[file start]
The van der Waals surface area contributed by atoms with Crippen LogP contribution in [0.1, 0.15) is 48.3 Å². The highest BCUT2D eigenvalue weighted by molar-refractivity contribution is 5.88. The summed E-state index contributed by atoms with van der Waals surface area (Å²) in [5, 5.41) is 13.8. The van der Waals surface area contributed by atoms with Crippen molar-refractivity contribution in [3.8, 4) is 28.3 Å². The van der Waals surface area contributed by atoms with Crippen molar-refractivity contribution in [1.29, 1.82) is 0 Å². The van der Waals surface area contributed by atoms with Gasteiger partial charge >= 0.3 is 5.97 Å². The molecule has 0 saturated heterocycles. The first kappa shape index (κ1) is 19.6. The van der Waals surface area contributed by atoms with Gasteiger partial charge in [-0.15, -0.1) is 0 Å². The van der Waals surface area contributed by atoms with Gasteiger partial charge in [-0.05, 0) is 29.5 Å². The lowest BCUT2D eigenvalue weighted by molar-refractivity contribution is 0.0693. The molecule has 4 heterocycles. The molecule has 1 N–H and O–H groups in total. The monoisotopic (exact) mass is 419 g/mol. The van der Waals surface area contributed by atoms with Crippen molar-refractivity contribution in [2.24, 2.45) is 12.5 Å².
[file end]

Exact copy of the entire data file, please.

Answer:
The van der Waals surface area contributed by atoms with Crippen LogP contribution in [0.1, 0.15) is 48.3 Å². The highest BCUT2D eigenvalue weighted by molar-refractivity contribution is 5.88. The summed E-state index contributed by atoms with van der Waals surface area (Å²) in [5, 5.41) is 13.8. The van der Waals surface area contributed by atoms with Crippen molar-refractivity contribution in [3.8, 4) is 28.3 Å². The van der Waals surface area contributed by atoms with Crippen molar-refractivity contribution in [1.29, 1.82) is 0 Å². The van der Waals surface area contributed by atoms with Gasteiger partial charge >= 0.3 is 5.97 Å². The molecule has 0 saturated heterocycles. The first kappa shape index (κ1) is 19.6. The van der Waals surface area contributed by atoms with Gasteiger partial charge in [-0.15, -0.1) is 0 Å². The van der Waals surface area contributed by atoms with Gasteiger partial charge in [-0.05, 0) is 29.5 Å². The lowest BCUT2D eigenvalue weighted by molar-refractivity contribution is 0.0693. The molecule has 4 heterocycles. The molecule has 1 N–H and O–H groups in total. The monoisotopic (exact) mass is 419 g/mol. The van der Waals surface area contributed by atoms with Crippen molar-refractivity contribution in [2.24, 2.45) is 12.5 Å².